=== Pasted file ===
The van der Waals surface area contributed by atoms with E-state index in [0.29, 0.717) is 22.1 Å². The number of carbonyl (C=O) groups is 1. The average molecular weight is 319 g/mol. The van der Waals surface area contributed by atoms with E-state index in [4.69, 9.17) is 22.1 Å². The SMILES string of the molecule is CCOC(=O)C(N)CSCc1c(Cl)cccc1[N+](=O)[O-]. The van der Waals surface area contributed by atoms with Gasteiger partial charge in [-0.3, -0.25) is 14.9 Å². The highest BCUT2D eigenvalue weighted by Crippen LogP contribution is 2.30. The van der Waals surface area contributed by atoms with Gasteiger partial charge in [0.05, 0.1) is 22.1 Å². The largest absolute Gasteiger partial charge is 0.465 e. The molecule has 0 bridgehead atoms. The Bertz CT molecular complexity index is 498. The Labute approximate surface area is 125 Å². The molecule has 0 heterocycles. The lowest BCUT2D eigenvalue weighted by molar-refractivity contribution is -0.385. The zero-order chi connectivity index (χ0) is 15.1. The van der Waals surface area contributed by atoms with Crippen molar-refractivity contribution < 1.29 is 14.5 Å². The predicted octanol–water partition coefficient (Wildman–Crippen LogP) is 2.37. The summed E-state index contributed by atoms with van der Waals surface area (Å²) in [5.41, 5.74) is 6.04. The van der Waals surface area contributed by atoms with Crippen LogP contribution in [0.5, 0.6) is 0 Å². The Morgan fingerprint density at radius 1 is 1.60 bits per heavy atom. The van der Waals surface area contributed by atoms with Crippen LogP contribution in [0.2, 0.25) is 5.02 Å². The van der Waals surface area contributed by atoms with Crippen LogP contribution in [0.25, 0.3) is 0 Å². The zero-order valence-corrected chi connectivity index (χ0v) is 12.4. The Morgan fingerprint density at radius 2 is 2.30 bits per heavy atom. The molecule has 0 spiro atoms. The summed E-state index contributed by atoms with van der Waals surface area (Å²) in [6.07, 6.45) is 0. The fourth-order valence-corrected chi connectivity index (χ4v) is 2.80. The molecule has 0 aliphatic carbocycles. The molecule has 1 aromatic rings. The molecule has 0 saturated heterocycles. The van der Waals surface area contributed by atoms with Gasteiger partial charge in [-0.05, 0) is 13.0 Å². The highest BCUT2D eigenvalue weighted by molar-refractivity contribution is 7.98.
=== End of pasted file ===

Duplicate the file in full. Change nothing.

The van der Waals surface area contributed by atoms with E-state index in [0.29, 0.717) is 22.1 Å². The number of carbonyl (C=O) groups is 1. The average molecular weight is 319 g/mol. The van der Waals surface area contributed by atoms with E-state index in [4.69, 9.17) is 22.1 Å². The SMILES string of the molecule is CCOC(=O)C(N)CSCc1c(Cl)cccc1[N+](=O)[O-]. The van der Waals surface area contributed by atoms with Gasteiger partial charge in [-0.3, -0.25) is 14.9 Å². The highest BCUT2D eigenvalue weighted by Crippen LogP contribution is 2.30. The van der Waals surface area contributed by atoms with Gasteiger partial charge in [0.05, 0.1) is 22.1 Å². The largest absolute Gasteiger partial charge is 0.465 e. The molecule has 0 bridgehead atoms. The Bertz CT molecular complexity index is 498. The Labute approximate surface area is 125 Å². The molecule has 0 heterocycles. The lowest BCUT2D eigenvalue weighted by molar-refractivity contribution is -0.385. The zero-order chi connectivity index (χ0) is 15.1. The van der Waals surface area contributed by atoms with Crippen molar-refractivity contribution < 1.29 is 14.5 Å². The predicted octanol–water partition coefficient (Wildman–Crippen LogP) is 2.37. The summed E-state index contributed by atoms with van der Waals surface area (Å²) in [5.41, 5.74) is 6.04. The van der Waals surface area contributed by atoms with Crippen LogP contribution in [0.5, 0.6) is 0 Å². The Morgan fingerprint density at radius 1 is 1.60 bits per heavy atom. The van der Waals surface area contributed by atoms with Crippen LogP contribution in [0.2, 0.25) is 5.02 Å². The van der Waals surface area contributed by atoms with Crippen LogP contribution in [0.25, 0.3) is 0 Å². The zero-order valence-corrected chi connectivity index (χ0v) is 12.4. The Morgan fingerprint density at radius 2 is 2.30 bits per heavy atom. The molecule has 0 spiro atoms. The summed E-state index contributed by atoms with van der Waals surface area (Å²) in [6.07, 6.45) is 0. The fourth-order valence-corrected chi connectivity index (χ4v) is 2.80. The molecule has 0 aliphatic carbocycles. The molecule has 1 aromatic rings. The molecule has 0 saturated heterocycles. The van der Waals surface area contributed by atoms with Gasteiger partial charge in [-0.05, 0) is 13.0 Å². The highest BCUT2D eigenvalue weighted by molar-refractivity contribution is 7.98.